(April 16th) Think before you speak

The other day I made what I thought was an innocent comment on facebook, in response to another preacher’s post about something that doesn’t even matter. The point is I made a comment with no malice or hostility in mind, but it was taken the wrong way and a rift was created because of it. Of course I apologized but the gentleman that was “wronged” was still hurt, and even commented that he was insulted by my apology. Yeesh.

Has something like that ever happened to you?

It happens to all of us I suppose. We say something, not thinking anything of it, and suddenly we’re in the middle of an argument that we didn’t intend to be apart of.

In light of that let me offer (to all of us, me included) five things to think about before we even open our mouths. Before you speak, think…

1) Of whom you speak – What are you saying about someone else. Can it be taken as a slight? Should it be said?  Would you mind if it was said about you?

2) To Whom you speak – Are you telling a secret to someone who is known for blabbing? Are you the blabber? Maybe we don’t need to say it at all, but maybe we just don’t need to say it to one particular person!

3) Why you speak – Is there a productive point to your words, or is it just “idle speech” that offers nothing constructive (only destructive)?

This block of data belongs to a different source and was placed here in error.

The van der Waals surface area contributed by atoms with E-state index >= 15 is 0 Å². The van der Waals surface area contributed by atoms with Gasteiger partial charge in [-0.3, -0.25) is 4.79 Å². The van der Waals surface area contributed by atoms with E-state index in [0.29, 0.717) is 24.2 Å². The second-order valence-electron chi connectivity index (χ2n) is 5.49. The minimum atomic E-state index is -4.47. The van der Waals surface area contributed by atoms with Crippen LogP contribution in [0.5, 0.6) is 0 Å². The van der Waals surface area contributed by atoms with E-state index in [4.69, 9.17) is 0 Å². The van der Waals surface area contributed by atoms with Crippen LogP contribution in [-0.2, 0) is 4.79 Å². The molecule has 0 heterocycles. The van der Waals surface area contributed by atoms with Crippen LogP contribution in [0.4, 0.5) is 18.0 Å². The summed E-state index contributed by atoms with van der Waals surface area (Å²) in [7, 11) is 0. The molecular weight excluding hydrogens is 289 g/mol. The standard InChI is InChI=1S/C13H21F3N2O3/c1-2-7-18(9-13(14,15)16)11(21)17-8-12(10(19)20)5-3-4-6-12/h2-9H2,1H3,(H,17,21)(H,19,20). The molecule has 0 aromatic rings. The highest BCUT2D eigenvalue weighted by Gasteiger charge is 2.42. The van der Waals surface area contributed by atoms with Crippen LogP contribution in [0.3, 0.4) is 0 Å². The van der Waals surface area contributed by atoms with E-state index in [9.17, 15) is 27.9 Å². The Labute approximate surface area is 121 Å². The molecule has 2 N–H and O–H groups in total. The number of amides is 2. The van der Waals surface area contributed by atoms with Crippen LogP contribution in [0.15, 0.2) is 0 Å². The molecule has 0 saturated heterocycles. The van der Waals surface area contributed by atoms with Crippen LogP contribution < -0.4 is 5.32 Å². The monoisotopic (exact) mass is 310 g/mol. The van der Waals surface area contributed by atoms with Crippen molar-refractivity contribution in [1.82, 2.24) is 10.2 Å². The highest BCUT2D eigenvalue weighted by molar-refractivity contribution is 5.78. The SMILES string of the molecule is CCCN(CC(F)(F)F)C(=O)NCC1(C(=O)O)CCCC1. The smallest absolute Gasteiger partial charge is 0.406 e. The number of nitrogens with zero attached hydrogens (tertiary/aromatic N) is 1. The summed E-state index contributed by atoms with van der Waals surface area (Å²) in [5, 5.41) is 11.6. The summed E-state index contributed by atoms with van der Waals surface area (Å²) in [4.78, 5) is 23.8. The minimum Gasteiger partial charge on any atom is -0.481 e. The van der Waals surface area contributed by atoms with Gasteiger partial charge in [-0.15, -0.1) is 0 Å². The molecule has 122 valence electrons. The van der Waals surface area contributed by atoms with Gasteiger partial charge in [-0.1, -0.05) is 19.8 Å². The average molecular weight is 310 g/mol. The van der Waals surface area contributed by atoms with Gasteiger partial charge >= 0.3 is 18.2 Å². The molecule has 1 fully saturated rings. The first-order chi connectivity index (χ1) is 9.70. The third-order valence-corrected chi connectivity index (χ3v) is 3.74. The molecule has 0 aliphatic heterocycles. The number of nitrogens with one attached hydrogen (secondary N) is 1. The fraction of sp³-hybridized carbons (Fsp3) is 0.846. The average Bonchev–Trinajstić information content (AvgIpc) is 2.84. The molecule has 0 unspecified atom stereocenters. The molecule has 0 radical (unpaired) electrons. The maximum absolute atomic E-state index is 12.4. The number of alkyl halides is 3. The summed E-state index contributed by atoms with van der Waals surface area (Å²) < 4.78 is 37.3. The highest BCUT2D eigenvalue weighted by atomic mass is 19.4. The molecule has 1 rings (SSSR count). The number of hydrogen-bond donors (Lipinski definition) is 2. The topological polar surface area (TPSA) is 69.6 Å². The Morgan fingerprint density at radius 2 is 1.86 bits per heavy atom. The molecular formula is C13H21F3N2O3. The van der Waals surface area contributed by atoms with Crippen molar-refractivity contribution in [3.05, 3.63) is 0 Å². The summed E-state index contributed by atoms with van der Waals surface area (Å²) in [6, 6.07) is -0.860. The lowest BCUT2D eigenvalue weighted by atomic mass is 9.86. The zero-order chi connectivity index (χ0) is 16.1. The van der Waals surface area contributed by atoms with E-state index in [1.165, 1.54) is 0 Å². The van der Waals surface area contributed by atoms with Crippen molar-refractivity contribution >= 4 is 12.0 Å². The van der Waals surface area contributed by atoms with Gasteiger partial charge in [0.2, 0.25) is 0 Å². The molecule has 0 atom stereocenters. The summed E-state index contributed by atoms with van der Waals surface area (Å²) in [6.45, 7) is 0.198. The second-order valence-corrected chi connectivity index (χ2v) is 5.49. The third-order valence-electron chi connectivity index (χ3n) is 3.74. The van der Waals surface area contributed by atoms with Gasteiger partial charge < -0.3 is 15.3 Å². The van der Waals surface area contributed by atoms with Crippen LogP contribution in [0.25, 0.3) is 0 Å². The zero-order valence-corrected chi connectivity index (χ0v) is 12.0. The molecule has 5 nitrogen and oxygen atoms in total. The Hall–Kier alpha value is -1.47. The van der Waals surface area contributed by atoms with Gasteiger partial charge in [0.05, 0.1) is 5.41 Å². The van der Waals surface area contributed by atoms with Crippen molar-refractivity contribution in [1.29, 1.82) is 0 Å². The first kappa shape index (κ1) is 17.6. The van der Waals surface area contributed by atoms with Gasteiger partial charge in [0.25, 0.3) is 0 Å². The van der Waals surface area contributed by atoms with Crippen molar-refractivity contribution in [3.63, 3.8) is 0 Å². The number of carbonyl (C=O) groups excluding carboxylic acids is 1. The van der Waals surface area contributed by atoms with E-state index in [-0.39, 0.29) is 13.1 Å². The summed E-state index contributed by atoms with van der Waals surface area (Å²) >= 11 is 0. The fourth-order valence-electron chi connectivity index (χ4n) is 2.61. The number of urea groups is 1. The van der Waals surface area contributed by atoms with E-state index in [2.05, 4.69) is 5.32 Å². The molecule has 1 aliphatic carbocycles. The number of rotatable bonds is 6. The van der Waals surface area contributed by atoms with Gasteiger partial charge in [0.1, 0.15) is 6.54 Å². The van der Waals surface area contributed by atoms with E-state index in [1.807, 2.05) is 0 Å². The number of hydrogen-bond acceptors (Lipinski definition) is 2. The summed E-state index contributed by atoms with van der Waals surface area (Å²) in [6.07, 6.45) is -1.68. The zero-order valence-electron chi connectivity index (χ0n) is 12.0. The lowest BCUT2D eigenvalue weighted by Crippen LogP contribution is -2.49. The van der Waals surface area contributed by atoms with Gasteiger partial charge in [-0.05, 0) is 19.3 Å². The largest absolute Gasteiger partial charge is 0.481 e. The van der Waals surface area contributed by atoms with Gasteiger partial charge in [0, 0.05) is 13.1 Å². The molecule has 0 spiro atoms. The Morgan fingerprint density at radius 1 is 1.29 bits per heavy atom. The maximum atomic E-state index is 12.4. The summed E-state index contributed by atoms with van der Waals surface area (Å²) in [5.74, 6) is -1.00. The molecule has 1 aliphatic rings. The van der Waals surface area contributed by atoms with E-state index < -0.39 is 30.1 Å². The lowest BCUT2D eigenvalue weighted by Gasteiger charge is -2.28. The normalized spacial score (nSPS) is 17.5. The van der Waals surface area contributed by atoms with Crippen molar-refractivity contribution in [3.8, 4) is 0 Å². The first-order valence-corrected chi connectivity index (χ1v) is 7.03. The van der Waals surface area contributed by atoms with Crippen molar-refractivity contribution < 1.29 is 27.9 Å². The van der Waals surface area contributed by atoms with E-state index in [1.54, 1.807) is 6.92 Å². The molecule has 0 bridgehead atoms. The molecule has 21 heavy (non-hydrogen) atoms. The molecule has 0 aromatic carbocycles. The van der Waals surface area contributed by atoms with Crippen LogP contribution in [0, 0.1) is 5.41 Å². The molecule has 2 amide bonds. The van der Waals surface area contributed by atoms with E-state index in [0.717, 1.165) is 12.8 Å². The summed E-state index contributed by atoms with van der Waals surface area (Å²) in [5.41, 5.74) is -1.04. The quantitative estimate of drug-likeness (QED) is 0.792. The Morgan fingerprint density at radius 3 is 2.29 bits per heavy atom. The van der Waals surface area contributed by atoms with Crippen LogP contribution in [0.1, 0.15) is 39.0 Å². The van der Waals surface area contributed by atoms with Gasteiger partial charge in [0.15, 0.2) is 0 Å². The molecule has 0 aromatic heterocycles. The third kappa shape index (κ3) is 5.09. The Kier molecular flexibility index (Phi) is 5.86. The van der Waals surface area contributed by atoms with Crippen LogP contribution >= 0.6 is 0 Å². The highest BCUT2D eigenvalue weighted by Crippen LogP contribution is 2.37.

4) When you speak – Maybe it needs to be said, but not right that moment. I have to tell my kids all the time “time and place.” By that I mean, you can say that, but you shouldn’t say it right this second. Sometimes I forget this one.  Actually, often I forget this one.

5) Where you speak –  A joke is fine. A joke at a funeral is not. This one needs good old common sense to be properly applied, but common sense seems to be getting scarcer these days, so maybe it needs to be repeated: A joke is fine. A joke at a funeral is not. Time and PLACE. Time and place.


Words are like live-wires: Hold them the right way and you have no problem. Fumble them, even just a bit, and…kaboom.

Let’s be mindful, not only of our words,  but of the circumstances around our saying them!

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